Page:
Snow Patrol

Letters from Scotland

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By Gary Graff  

Scotland's Snow Patrol are a classic case of good things coming to those who wait. The quintet, formed in 1997 while its members were still in college, released a pair of independent albums before breaking big with Final Straw in 2004, which sold more than two million copies in Great Britain, and then topping the U.K. charts in 2006 with the anthemic masterwork Eyes Open.

In addition to earning the band its own headline status, the success also netted Snow Patrol an opening stint with U2 on the European leg of its Vertigo Tour. Recent vocal problems suffered by Gary Lightbody slowed the momentum a bit, but guitarist Nathan Connolly says the band still has its eyes open, and looking as far forward as possible.

Q: What was Snow Patrol seeking on Eyes Open?

Connolly: I think the main sort of idea was to make a more confident record, I suppose -- more confident as musicians, more confident as songwriters, confident as a band in general. That was the main thing we wanted to do, to make a bolder record and a bit more of a rock record. I think The Final Straw, as proud of it as we were, is a little timid in places. We just didn't go with it as much as maybe we should have. That's kind of what I think we managed to do this time. We're very proud of this record.

Q: How are Gary's lyrics integrated into what the band does?

Connolly: He works on them sort of constantly throughout the record, but he doesn't do anything 'til the very last moment. I think he likes to do that so that when he actually puts those lyrics down at the very last minute they're the freshest thing in his mind. That's the way he does it.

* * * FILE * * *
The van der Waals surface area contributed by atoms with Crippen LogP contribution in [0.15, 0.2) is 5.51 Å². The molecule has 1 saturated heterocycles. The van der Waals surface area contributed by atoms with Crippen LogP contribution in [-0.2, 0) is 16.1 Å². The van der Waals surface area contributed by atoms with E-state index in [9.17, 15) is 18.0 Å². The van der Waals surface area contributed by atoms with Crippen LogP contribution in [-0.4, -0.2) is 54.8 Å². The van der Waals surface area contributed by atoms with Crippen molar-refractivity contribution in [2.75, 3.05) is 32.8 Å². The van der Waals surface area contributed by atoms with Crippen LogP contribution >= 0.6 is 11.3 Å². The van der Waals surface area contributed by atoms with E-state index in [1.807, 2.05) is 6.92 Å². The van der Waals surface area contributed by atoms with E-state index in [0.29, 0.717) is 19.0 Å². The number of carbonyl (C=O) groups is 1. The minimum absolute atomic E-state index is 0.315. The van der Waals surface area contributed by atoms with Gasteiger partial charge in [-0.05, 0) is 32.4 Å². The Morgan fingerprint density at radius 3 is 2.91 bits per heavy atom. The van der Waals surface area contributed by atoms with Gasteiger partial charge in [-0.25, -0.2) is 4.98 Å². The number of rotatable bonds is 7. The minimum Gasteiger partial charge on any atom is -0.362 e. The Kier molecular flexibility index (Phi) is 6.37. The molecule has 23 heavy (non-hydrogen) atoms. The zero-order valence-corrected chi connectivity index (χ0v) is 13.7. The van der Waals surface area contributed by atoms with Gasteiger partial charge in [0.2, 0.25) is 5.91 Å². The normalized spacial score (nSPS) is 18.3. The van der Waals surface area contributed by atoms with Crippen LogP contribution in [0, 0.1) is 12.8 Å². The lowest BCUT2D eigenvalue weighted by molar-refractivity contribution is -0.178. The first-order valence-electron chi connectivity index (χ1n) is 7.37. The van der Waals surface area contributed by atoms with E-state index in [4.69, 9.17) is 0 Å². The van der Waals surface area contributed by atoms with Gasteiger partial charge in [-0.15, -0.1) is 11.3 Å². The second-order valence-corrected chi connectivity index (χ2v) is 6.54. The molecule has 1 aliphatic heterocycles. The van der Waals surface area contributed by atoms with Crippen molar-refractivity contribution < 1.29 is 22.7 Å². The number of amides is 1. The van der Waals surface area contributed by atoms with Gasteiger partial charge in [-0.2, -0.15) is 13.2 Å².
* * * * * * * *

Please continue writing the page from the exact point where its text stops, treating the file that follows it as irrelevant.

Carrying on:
Q: Are you sure it's not to minimize the rest of the band's ability to make him change them?

Connolly: It could be that (laughs), but, no, I don't think so. I think he's a great lyricist. I think there's an honesty and an almost confessional attitude. I think that's why our songs connect with people, the fact they can tell that about his lyrics. Our music is honest. It's us. We're not trying to pretend to be anything else. This is the music we create, and we've always done music for ourselves. It's amazing that people respect and like it, too.

Q: You joined the band in 2001, after the second album (When It's All Over We Still Have to Clear Up). How has Snow Patrol changed in that time?

Connolly: I think -- it really is a key word -- it's confidence, really. I know from when I joined I've definitely become a better musician than I was when I joined, which is definitely the right way to do it. I just think we're learning more with each record -- not just about music but the business and how to work and better ourselves as a band, to keep our feet on the ground and kind of be ourselves. We just do what we do and not get caught up in believing your own bullshit, 'cause then you're fucked.

Q: How was it touring with U2?

Connolly: It was an incredible experience. I don't think there's any other answer. I'm honored to be asked in the first place, and just to see how they do it, and we were treated with the utmost respect by their crew and them. It's amazing that they're the biggest band in the world and they're incredibly down to earth. Everybody eats in the same catering area, including them. It's a very kind of relaxed atmosphere, not what some people might expect, which is really very comforting. It's definitely one of the high points of our career so far.

Gary Graff writes extensively about music. His work has appeared widely in such publications as The New York Times, The Boston Globe, The San Francisco Chronicle, The Detroit Free Press, and Billboard.